June 15, 2014
June 15, 2014
June 18, 2014
24.858.1 - 24.858.12
Lesson in implementing sustainability courses into the engineering curriculum This paper will describe a newly accredited Bachelor of Science in Engineering degree requires the completion of a two-‐course sequence in sustainability. The sustainability courses are the first significant exposure for undergraduate engineering students to sustainability, environmental engineering, and industrial ecology applications. This paper will discuss the lessons learned after four years of offering the two-‐course sustainability sequence in the general engineering curriculum. Remaining challenges include, determining and adapting to prerequisites for the course, adapting the courses to the evolving engineering curriculum, and prioritizing topics to be covered. AASHE lists seventeen graduate degree programs in sustainable engineering. The US EPA issued a report entitled “Benchmarking Sustainable Engineering Education,” in which they list 65 referenced courses with a focus on sustainable design and engineering. Alleby et. al. state in the paper entitled “Sustainable engineering education in the United States” that: “Sustainable engineering is a conceptual and practical challenge to all engineering disciplines.” In spite of this broad challenge, there is no consensus yet as to the curriculum requirements for implementation of sustainable design practices across undergraduate engineering programs. Unfolding environmental events, like the recent flooding in New York, the BP oil spill in the Gulf of Mexico, and our changing climate, mean that sustainability courses will increasingly be desired in engineering fields. Sustainability courses are already a requirement for most graduates of EU, Chinese, and Indian engineering programs. Chemical engineering, construction engineering, energy engineering, industrial engineering and mechanical engineering, which have not historically included a required environmental engineering course, will require a fundamental understanding of sustainability indicators and metrics in order to stay relevant in international opportunities. Furthermore, most required environmental engineering specific courses are only suitable for civil and environmental engineering majors. Introductory environmental engineering courses often have objectives focused more upon historical perspectives in remediation and large-‐scale treatment systems than upon forward-‐looking sustainability concepts. The suitability sequence introduces applications of fundamental environmental science and sustainability indicators that are being broadly adopted by industry and organizations to make informed resource management and design decisions. The two-‐course sustainability sequence includes foundational knowledge of environmental impact assessment methods, life cycle analysis, and energy considerations. Prerequisites for such a course are the foundational math courses in calculus, chemistry, and physics. The sustainability sequence was designed for sophomore to senior students in engineering and is applicable to all engineering disciplines. The topics covered in the sequence include: • Sustainability, Engineering and Design: Definitions of sustainability • Fundamentals of environmental impacts • Biogeochemical cycles • Impacts on water quality • Impacts on air quality • The carbon cycle, mass balances, and energy balances • Models for Engineering Sustainable Design • Energy conservation and development • Industrial Ecology • Life Cycle Analysis • Sima Pro LCA modeling • Engineering for Human Communities: The Social Context of Sustainable Design This sustainability sequence could be adopted for a two semester sequence in sustainable aspects of deign and engineering, or could be used as a foundational for graduate work in sustainability and engineering.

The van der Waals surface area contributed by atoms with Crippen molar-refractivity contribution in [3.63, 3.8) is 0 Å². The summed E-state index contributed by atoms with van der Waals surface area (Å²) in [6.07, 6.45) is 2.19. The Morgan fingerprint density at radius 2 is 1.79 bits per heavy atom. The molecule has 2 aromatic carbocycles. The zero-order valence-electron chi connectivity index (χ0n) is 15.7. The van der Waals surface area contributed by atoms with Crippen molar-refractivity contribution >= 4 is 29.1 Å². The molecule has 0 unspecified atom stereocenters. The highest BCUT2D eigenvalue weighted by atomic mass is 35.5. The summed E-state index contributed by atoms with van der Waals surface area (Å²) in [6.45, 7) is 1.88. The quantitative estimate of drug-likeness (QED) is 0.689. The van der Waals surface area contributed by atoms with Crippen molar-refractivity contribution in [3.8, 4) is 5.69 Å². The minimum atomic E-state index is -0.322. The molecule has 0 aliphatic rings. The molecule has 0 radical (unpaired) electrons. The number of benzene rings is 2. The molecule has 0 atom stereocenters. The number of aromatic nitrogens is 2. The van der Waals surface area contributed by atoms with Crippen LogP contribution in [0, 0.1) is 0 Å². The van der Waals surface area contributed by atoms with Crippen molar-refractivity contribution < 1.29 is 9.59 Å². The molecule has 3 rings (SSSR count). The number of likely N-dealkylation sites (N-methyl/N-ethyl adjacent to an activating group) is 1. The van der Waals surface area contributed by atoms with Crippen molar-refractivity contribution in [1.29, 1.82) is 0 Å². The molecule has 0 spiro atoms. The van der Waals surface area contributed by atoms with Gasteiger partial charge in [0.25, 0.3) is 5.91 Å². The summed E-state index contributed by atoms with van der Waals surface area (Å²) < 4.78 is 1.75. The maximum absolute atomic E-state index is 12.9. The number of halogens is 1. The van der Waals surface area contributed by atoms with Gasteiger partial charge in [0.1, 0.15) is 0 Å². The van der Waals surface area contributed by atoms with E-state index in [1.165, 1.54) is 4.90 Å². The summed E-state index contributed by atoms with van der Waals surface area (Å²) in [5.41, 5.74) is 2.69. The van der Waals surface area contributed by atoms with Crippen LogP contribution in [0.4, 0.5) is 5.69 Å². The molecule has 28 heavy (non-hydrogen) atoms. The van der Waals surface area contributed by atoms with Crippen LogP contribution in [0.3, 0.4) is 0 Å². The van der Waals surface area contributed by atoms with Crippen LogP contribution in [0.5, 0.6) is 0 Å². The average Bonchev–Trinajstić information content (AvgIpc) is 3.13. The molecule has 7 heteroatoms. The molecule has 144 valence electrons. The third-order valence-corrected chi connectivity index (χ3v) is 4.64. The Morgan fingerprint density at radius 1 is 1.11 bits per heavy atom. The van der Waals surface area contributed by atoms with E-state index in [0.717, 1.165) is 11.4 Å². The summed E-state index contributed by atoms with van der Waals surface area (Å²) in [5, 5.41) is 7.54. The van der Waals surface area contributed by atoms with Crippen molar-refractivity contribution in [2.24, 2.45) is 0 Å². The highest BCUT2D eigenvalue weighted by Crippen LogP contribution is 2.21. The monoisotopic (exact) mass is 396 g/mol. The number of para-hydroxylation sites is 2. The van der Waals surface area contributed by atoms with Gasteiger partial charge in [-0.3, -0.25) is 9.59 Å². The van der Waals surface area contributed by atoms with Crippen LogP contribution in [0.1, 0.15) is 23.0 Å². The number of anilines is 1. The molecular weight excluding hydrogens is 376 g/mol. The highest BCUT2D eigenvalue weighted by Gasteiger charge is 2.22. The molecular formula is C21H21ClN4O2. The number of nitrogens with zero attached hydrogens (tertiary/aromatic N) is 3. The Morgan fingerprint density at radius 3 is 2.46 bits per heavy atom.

Striebig, B. A., & Papadakis, M., & Ogundipe, A., & Morton, S. A. (2014, June), Lesson in Implementing Sustainability Courses into the Engineering Curriculum Paper presented at 2014 ASEE Annual Conference & Exposition, Indianapolis, Indiana. 10.18260/1-2--20749
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